The Prime Minister has won a vote to raise National Insurance for workers and employers to fund NHS and social care costs.
The government won the vote by 319 to 248 votes after Boris Johnson said the 1.25 percentage point increase would raise £12bn a year.
Opposition MPs criticised the government for breaking a manifesto pledge and said many homeowners would be forced to sell their homes.
People will no longer pay more than £86,000 in care costs – minus food and accommodation – over their lifetime, from October 2023.
Labour leader Sir Keir Starmer said the so-called “health and social care levy” was unfair on working people.
Starmer said: “Under his plan, a landlord renting out dozens of properties won’t pay a penny more, while their tenants in work will face tax rises of hundreds of pounds a year.”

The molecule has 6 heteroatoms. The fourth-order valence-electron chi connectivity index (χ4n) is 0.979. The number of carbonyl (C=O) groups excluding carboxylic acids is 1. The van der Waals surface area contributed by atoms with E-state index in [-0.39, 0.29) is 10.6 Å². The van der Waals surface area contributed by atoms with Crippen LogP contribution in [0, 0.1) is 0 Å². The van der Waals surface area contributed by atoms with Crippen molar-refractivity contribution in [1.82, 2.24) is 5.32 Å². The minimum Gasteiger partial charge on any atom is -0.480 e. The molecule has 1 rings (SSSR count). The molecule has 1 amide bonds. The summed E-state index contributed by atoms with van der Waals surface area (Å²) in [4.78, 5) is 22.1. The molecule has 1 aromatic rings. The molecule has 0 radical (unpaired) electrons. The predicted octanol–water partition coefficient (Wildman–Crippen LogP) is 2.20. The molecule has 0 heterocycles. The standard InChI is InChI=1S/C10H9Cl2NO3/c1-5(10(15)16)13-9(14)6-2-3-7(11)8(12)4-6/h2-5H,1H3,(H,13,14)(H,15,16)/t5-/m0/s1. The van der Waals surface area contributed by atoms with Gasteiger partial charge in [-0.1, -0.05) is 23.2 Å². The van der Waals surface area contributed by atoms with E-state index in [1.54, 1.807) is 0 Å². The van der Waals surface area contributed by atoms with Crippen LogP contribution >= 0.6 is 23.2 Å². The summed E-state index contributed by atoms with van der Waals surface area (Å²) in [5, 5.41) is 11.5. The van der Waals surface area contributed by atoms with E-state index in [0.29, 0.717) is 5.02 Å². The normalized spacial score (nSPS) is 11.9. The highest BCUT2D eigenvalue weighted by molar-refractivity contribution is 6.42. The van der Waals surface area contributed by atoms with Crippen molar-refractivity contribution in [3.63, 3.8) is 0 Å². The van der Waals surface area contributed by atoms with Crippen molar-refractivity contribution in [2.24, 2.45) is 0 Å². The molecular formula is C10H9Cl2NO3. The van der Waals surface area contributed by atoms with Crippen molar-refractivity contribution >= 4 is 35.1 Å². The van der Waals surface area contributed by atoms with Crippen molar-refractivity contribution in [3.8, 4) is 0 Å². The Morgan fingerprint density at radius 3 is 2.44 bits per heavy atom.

Conservative MPs to speak against the policy included Jake Berry, chair of the Northern Research Group of Tory MPs.
“It is fundamentally un-Conservative and in the long term it will massively damage the prospects of our party because we will never outbid the Labour party in the arms race of an NHS tax and that’s why I don’t think this is the right way to do it,” Berry said.
However, Steve Barclay, chief secretary to the Treasury, said the pandemic had placed “unprecedented pressure” on the NHS with record high waiting lists for surgery or treatment in England.
“The social care system will finally be reformed ending unpredictable and catastrophic care costs faced by thousands and making the system fairer for all,” he said.